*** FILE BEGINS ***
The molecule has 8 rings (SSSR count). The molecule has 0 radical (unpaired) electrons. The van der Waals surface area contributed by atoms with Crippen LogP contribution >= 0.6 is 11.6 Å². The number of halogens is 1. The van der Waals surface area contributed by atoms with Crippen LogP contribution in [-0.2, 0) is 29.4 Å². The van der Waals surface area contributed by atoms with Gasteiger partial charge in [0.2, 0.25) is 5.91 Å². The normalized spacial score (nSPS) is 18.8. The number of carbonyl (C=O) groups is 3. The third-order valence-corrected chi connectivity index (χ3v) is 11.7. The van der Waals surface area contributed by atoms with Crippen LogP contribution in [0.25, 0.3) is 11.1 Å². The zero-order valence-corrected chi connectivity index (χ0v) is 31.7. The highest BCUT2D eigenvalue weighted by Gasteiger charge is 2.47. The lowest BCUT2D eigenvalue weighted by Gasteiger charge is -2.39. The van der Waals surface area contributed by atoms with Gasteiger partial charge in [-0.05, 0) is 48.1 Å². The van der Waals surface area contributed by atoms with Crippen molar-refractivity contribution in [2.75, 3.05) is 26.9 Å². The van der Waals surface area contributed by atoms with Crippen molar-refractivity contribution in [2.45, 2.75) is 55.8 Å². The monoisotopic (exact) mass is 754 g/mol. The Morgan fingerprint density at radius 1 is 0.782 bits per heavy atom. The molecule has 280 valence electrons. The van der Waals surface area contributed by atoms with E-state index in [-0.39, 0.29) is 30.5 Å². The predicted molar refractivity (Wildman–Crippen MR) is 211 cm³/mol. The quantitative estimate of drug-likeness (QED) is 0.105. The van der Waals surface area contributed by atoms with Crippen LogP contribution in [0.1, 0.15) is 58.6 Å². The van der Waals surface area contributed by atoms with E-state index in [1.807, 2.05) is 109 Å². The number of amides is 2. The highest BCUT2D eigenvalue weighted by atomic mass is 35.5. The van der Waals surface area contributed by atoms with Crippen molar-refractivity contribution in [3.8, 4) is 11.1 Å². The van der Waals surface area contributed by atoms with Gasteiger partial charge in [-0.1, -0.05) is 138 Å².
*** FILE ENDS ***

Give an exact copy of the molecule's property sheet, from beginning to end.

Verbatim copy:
The molecule has 8 rings (SSSR count). The molecule has 0 radical (unpaired) electrons. The van der Waals surface area contributed by atoms with Crippen LogP contribution >= 0.6 is 11.6 Å². The number of halogens is 1. The van der Waals surface area contributed by atoms with Crippen LogP contribution in [-0.2, 0) is 29.4 Å². The van der Waals surface area contributed by atoms with Gasteiger partial charge in [0.2, 0.25) is 5.91 Å². The normalized spacial score (nSPS) is 18.8. The number of carbonyl (C=O) groups is 3. The third-order valence-corrected chi connectivity index (χ3v) is 11.7. The van der Waals surface area contributed by atoms with Crippen LogP contribution in [0.25, 0.3) is 11.1 Å². The zero-order valence-corrected chi connectivity index (χ0v) is 31.7. The highest BCUT2D eigenvalue weighted by Gasteiger charge is 2.47. The lowest BCUT2D eigenvalue weighted by Gasteiger charge is -2.39. The van der Waals surface area contributed by atoms with Gasteiger partial charge in [-0.05, 0) is 48.1 Å². The van der Waals surface area contributed by atoms with Crippen molar-refractivity contribution in [2.75, 3.05) is 26.9 Å². The van der Waals surface area contributed by atoms with Crippen molar-refractivity contribution in [2.45, 2.75) is 55.8 Å². The monoisotopic (exact) mass is 754 g/mol. The Morgan fingerprint density at radius 1 is 0.782 bits per heavy atom. The molecule has 280 valence electrons. The van der Waals surface area contributed by atoms with E-state index in [-0.39, 0.29) is 30.5 Å². The predicted molar refractivity (Wildman–Crippen MR) is 211 cm³/mol. The quantitative estimate of drug-likeness (QED) is 0.105. The van der Waals surface area contributed by atoms with Crippen LogP contribution in [0.1, 0.15) is 58.6 Å². The van der Waals surface area contributed by atoms with E-state index in [1.807, 2.05) is 109 Å². The number of amides is 2. The highest BCUT2D eigenvalue weighted by atomic mass is 35.5. The van der Waals surface area contributed by atoms with Crippen molar-refractivity contribution in [3.8, 4) is 11.1 Å². The van der Waals surface area contributed by atoms with Gasteiger partial charge in [-0.1, -0.05) is 138 Å².